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Small Town Gay Bar
If it wasn't hard enough to be gay in America, imagine trying to locate a safe haven for personal expression in Mississippi. "Small Town Gay Bar" takes a closer peek at the gay movement in this southern state and the ways rural discrimination rears its ugly head.
Directed by Malcolm "Paul Martin" Ingram, "Gay Bar" is a kindly, almost polite investigation into how gay nightclubs survive up against overwhelming community disapproval in the more excitable Bible Belt sections of our country. The documentary isn't fueled by volcanic debate or head-shaking revelations; instead it's more comfortable with patient observance of the lives changed by these glittery establishments that welcome the GLBT community with open arms.
The film's focus is primarily locked on to the "Rumors" nightclub in Shannon, Mississippi. A prototypical small southern town, Shannon jolts awake once the sun goes down, encouraging hundreds of people from the surrounding communities to visit "Rumors" and celebrate their lifestyle with dancing, drinking, and an outpouring of unbridled affection.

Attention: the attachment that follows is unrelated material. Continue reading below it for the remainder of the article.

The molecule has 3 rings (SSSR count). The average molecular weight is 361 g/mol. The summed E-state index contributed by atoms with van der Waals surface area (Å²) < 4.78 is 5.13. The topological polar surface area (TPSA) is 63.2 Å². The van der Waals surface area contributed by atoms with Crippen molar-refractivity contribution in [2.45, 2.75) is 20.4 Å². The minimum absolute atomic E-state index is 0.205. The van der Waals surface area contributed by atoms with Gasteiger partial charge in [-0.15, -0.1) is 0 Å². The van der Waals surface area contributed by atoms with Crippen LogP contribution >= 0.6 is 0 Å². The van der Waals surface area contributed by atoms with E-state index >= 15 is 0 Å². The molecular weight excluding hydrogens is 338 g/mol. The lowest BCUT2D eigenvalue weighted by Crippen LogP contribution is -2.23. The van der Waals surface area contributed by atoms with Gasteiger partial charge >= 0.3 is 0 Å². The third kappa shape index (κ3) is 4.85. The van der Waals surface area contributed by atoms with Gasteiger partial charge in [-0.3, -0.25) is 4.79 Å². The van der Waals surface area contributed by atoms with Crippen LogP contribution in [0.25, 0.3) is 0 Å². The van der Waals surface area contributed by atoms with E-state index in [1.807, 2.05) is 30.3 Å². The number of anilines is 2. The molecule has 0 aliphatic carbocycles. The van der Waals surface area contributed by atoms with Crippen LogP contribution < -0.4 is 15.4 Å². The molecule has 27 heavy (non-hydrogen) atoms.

Of course, "Rumors" has been the center of great controversy in the area, with locals heavily vocalizing their disapproval of the nightclub, and patrons feeling the pressure to bottle up their inner-queen once outside of the building. Through interviews with the exasperated owner of "Rumors" and the countless patrons who flock to the club any chance they get, Ingram evokes a potent feeling of unity, while also capturing a bizarre sense of danger to the bar, where everyone has to keep a close eye on the outside world for safety. Still, even in the middle of a hornet's nest of intolerance, "Gay Bar" lifts the spirit a few inches off the ground in the lovely way it depicts souls temporarily free from oppression, spoiling themselves in the lone place they can entertain their desires.
"Gay Bar" darkens some when detailing the death of Scotty Weaver, a young local who was tortured and killed because of his sexual identity. Not much screen time is devoted to the case, but the inclusion of the murder is a chilling reminder of the danger the Mississippi locals face from their neighbors, heightening the importance of places like "Rumors."
"Gay Bar's" second half looks at the roller-coaster life of "Crossroads" in Meridian, Mississippi. A hedonistic nightclub catering to more eccentric tastes in entertainment, the bar became a target for local government agencies to uncover any sort of infraction to expand to a full shut down of the club. They succeeded, leaving Meridian temporarily in the hands of Fred Phelps and his posse of apocalyptic abhorrence.
The mastermind behind the bile-spitting "God Hates Fags" media whore movement of verbal warfare (perhaps his daughter, Shirley Phelps, is the most famous of these hucksters of hate), Fred comes to embody Ingram's most infuriated, foaming opposition to the gay community, the irony being that he shared a hometown with one of the most aggressive lifestyle bars in the state and didn't even know it.